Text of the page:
When the new Brown Jerusalem boutique hotel opened in December, it also launched Ruhan, a kosher brasserie cocktail bar in the hotel lobby that served fish, pasta and Israeli-made plant-based Redefine meat — all under kosher certification from the religious Tzohar organization.
Just four months later, the central Jerusalem restaurant has decided to serve real meat, along with butter sauces and creams, giving up its kosher certification. Kosher dietary laws proscribe the consumption of meat and milk together.
“We wanted to be successful, but we didn’t see it working with a kosher restaurant,” said Liran Alayoff, head of OTH group, which is the Brown hotels’ restaurant, bar, club and event business. “Sometimes you’re able to get both kinds of customers, and sometimes you don’t get anyone.”
The Brown Hotel chain, which will have more than 50 hotels in Israel, Greece and Europe by the end of 2022, has Tzohar’s certification in some of its kosher restaurants, while it others it has acquired the more broadly accepted certification by Israel’s chief rabbinate.
It was looking to experiment with this latest Jerusalem opening.
While there are three other Brown hotels in Jerusalem — the Villa Brown, Villa Brown Moshava and Brown Machane Yehuda — Ruhan was the group’s first full restaurant in Jerusalem.
It chose to work with Tzohar, which launched its own kosher certification agency in 2018 in a bid to break the chief rabbinate’s hold and has gradually expanded its reach throughout food establishments in Israel.
Ruhan hired Orel Kimchi, a well-known chef from the Popina restaurant in Tel Aviv’s Neve Tzedek, who created a tasteful menu of dishes such as pumpkin carpaccio sprinkled with parmesan, a savory bread pudding with crème fraiche, and cabbage stuffed with Redefine meat served with kohlrabi cream and almond chimichurri.
“It’s great material,” said Kimchi, speaking about Redefine meat a few weeks ago at Ruhan. “I don’t see any disadvantage in creating a kosher menu. These are the ingredients and you work with them.”
Ruhan’s menu was seen as exciting for Jerusalem’s kosher diners, with unusual offerings and a stellar Israeli wine list, as well as inspired cocktails that included locally made spirits. Patrons included tourists and locals, some clearly religiously observant Jews and others not, in the intimate first-floor space of the boutique hotel.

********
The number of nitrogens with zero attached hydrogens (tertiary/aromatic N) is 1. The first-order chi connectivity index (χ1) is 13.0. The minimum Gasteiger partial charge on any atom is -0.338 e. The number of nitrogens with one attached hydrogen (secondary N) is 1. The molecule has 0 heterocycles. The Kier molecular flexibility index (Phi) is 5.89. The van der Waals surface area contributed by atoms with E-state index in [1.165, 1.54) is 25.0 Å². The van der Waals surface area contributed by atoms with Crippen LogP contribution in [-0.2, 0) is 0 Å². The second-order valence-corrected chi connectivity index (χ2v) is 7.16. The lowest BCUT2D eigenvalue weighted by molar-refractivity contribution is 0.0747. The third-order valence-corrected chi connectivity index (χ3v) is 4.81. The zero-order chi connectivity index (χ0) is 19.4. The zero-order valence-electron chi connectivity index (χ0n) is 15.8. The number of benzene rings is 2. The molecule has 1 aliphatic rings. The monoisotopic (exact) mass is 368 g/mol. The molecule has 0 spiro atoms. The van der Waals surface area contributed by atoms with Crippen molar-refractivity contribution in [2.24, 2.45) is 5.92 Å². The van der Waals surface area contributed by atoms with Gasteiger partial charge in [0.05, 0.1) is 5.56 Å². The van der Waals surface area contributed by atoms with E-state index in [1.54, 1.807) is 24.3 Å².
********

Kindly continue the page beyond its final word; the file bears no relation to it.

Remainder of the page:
But the number of customers who came wasn’t enough, said Alayoff. Neither was the Tzohar certification.
“We were on the seam,” he said. “We weren’t offering kosher certification with the Jerusalem rabbinate and we didn’t serve real meat. So the kosher customers would call us and say, ‘Ah, you’re Tzohar, that’s not kosher enough for us; and the non-kosher diners said, ‘What, no meat?'”
Ruhan won’t be outright treif, insisted Shahaf Segal, who handles public relations for the Brown hotel group, based on the fact that it won’t serve seafood or pork. But the kitchen will mix meat and milk, rendering it wholly non-kosher.
Strictly kosher hotels in Israel must have separate meat and dairy kitchens, and kosher restaurants serve either meat or dairy, bit not both.
Kosher food establishments must close on the Sabbath, and Ruhan can now remain open on Friday night and Saturday — another benefit of not being kosher.
Being kosher felt like something of a liability, said Segal, even in Jerusalem with its large religiously observant population.
“We’re used to places in Tel Aviv where you open and the crowd is excited, they show up right away,” she said. “Jerusalem is different. It takes time.”
Jerusalem is different, agreed Anat Kirsh, the long-time owner of Zuni, a non-kosher bistro located in the nearby cobblestoned Nahalat Shiva.
Kirsh and her former husband opened Zuni 16 years ago in what was a former dilapidated woodworking shop, bringing a taste of their hometown of Tel Aviv to the capital with a 24/7 bistro that serves breakfast and brunch as well as lunch, dinner and drinks, every day of the week.
They later brought Zuni’s famous French toast and Tel Aviv spirit to New York City’s Upper West Side.
The couple later split and Kirsh came back to Israel with her children, continuing to run Zuni Jerusalem and commuting from Tel Aviv almost daily.
“With Jerusalemites, you need patience,” said Kirsh, remembering the long, empty nights during Zuni’s first year of business. “It’s very hard here. Jerusalemites are suspicious of new places. But once you have them, they’re yours forever.”
Zuni remained open during the coronavirus lockdowns, with her kitchen staff making home deliveries. Customers called often, telling Kirsh to swipe their credit card or making “unnecessary” orders, because they wanted her to survive.
Zuni has survived, although the gastro pub is no longer open all night and Kirsh has found it harder to find good waitstaff — a continuing problem for restaurateurs during the pandemic.
Still, her Jerusalem establishment will never become a kosher restaurant, said Kirsh; some of its favorites are BLTs, bacon shakshuka and mussels. That said, she’s convinced that every non-kosher restaurant in Jerusalem has a Plan B for turning kosher.
“The question is,” said Kirsh, “when do you need to use that plan B?”
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